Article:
University of Cambridge > > Institute of Astronomy Colloquia > The HERMES project -- reconstructing the ancient Galaxy

The HERMES project -- reconstructing the ancient Galaxy

Add to your list(s) Download to your calendar using vCal

If you have a question about this talk, please contact scott chapman.

The first building blocks of our Galaxy were likely to have been laid down in the first 300 million years after the Big Bang. The first stars that came into being in those early structures have long since disappeared but they may have left behind unique chemical signatures in today’s stellar populations. Over the next 13 billion years, the Galaxy grew through a series of mergers and acquisitions into the corporate giant that surrounds us today —100 billion stars and counting. This was undoubtedly a very complex process that we are far from understanding even with the most sophisticated computer simulations. All stars show evidence of chemical signatures that say something about their past. In this talk, I will describe the basic motivation of the HERMES survey which will attempt to reconstruct the early Galaxy history through the technique of chemical tagging. The HERMES instrument is a major new $10M facility at the AAT that will see first light in 2012.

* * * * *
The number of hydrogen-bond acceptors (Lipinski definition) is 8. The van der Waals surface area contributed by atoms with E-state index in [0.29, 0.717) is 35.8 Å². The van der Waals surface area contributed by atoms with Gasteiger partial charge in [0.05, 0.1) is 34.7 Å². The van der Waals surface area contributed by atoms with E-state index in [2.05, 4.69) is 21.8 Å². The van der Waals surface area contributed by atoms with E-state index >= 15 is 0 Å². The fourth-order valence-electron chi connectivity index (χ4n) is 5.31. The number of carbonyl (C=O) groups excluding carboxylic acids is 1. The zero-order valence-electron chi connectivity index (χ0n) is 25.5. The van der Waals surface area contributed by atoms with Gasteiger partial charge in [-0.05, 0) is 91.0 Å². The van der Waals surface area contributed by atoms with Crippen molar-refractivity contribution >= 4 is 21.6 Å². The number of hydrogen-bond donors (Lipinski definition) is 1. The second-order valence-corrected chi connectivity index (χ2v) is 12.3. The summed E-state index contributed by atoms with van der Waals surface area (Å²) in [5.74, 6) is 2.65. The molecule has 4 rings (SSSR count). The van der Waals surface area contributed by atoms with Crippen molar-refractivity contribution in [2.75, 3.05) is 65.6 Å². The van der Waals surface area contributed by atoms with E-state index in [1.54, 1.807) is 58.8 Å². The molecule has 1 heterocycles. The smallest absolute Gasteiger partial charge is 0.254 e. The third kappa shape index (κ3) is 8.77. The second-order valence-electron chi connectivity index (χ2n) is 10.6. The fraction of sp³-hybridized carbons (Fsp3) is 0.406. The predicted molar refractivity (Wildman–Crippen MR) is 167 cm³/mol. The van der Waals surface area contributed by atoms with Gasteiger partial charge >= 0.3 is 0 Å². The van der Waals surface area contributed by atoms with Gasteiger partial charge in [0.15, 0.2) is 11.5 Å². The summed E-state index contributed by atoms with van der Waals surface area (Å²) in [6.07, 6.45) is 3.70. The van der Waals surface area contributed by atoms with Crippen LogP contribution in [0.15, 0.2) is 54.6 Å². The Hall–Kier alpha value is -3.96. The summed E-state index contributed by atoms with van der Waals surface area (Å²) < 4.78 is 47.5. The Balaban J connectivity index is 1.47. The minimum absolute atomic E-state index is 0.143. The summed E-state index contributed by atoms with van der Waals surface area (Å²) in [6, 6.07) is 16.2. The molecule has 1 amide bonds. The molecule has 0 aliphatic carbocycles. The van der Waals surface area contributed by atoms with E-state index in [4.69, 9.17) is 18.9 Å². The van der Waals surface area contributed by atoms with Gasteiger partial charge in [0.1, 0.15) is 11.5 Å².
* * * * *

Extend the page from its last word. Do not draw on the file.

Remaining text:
This talk is part of the Institute of Astronomy Colloquia series.

Tell a friend about this talk:

This talk is included in these lists:

Note that ex-directory lists are not shown.


© 2006-2021, University of Cambridge. Contact Us | Help and Documentation | Privacy and Publicity